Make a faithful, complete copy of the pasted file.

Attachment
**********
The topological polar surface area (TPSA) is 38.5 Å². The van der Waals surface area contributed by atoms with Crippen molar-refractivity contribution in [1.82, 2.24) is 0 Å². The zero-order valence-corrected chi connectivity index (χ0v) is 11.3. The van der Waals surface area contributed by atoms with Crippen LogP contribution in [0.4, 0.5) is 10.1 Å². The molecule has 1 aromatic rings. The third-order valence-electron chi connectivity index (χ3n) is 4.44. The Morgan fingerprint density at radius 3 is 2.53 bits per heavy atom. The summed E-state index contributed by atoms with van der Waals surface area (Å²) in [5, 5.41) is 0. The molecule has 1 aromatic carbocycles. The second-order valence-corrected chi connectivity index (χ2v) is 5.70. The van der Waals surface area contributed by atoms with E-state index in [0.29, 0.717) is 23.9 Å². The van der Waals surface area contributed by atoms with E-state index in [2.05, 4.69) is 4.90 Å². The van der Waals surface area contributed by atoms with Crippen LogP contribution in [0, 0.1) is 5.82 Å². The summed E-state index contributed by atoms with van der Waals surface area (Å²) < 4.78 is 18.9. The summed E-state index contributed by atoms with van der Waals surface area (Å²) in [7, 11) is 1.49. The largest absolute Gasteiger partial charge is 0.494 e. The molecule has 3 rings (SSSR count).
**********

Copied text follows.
The topological polar surface area (TPSA) is 38.5 Å². The van der Waals surface area contributed by atoms with Crippen molar-refractivity contribution in [1.82, 2.24) is 0 Å². The zero-order valence-corrected chi connectivity index (χ0v) is 11.3. The van der Waals surface area contributed by atoms with Crippen LogP contribution in [0.4, 0.5) is 10.1 Å². The molecule has 1 aromatic rings. The third-order valence-electron chi connectivity index (χ3n) is 4.44. The Morgan fingerprint density at radius 3 is 2.53 bits per heavy atom. The summed E-state index contributed by atoms with van der Waals surface area (Å²) in [5, 5.41) is 0. The molecule has 1 aromatic carbocycles. The second-order valence-corrected chi connectivity index (χ2v) is 5.70. The van der Waals surface area contributed by atoms with E-state index in [0.29, 0.717) is 23.9 Å². The van der Waals surface area contributed by atoms with E-state index in [2.05, 4.69) is 4.90 Å². The van der Waals surface area contributed by atoms with Crippen LogP contribution in [0, 0.1) is 5.82 Å². The summed E-state index contributed by atoms with van der Waals surface area (Å²) < 4.78 is 18.9. The summed E-state index contributed by atoms with van der Waals surface area (Å²) in [7, 11) is 1.49. The largest absolute Gasteiger partial charge is 0.494 e. The molecule has 3 rings (SSSR count).